LOGAN SQUARE — The city is looking to install protected bike lanes along a Logan Square stretch of Milwaukee Avenue as part of a larger plan to improve safety for cyclists and pedestrians along the busy bike route, according to Ald. Daniel La Spata’s 1st Ward office.
Under the plan, which is in the early stages, protected bike lanes would be installed along Milwaukee Avenue from California to Western avenues, according to Allison Carvalho, La Spata’s community development director.
The lanes would either come in the form of concrete barriers or a series of posts. Some number of parking spots along Milwaukee would be eliminated, but it’s unclear exactly how many. The design has yet to be finalized, Carvalho said.
Asked about the project, Susan Hofer, spokeswoman for the Chicago Department of Transportation, said protected bike lanes are just one of many safety improvements being considered for Milwaukee Avenue but nothing has been finalized.
The city recently finished painting new green bike lanes and installing curb extensions along Milwaukee between Sacramento and California. The project cost the city $75,000.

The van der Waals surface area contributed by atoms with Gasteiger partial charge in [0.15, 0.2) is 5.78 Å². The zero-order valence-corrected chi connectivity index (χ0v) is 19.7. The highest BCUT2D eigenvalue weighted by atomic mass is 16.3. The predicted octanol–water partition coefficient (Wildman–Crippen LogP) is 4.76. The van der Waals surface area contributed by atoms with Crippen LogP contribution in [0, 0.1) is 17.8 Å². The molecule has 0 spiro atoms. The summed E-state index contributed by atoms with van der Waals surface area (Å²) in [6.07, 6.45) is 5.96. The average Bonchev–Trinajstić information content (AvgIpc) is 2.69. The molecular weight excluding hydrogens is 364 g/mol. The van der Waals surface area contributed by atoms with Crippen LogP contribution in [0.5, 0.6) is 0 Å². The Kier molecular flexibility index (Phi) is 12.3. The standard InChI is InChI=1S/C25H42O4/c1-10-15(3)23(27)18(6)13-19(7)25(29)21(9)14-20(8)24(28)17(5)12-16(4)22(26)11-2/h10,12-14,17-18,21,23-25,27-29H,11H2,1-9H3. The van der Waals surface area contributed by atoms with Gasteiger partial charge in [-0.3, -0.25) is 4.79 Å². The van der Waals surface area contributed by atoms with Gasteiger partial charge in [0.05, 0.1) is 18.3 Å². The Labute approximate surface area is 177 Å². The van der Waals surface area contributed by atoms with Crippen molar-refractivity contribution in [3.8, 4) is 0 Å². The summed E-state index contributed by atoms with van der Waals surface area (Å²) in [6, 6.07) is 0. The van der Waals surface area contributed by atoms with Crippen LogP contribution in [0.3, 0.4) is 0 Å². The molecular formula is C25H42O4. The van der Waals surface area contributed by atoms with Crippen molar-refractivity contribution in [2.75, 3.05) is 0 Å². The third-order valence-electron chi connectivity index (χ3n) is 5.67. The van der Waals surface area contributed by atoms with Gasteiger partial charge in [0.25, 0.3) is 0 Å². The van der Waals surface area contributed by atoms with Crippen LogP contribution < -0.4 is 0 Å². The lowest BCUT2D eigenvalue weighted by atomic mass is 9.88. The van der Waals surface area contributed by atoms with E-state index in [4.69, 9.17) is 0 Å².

That portion of Milwaukee was not considered for protected bike lanes because it’s not physically wide enough to support them, Carvalho said.
The city chose the stretch of Milwaukee between California and Western for protected bike lanes because it’s both wide enough to support them and because it’s a high crash corridor, Carvalho said.
The project has the support of La Spata, who is an avid cyclist himself.
“As someone who rides on Milwaukee Avenue on a daily basis, I know how treacherous it can still be. You can paint a stencil of a bicycle, as we do through Wicker Park, and still feel endangered by cars encroaching,” La Spata said.
The project is still a long way off. Carvalho said the city is currently in the outreach phase and will soon move onto the design phase. Once design options are finalized, the alderman will host community meetings so neighbors can weigh in, she said. The earliest construction would start is the spring.
Carvalho said the project is part of the city’s Vision Zero program, which aims to eliminate death and serious injuries from traffic crashes by 2026.
The city has installed more than 60 miles of new and upgraded bike lanes since Vision Zero launched in 2017.
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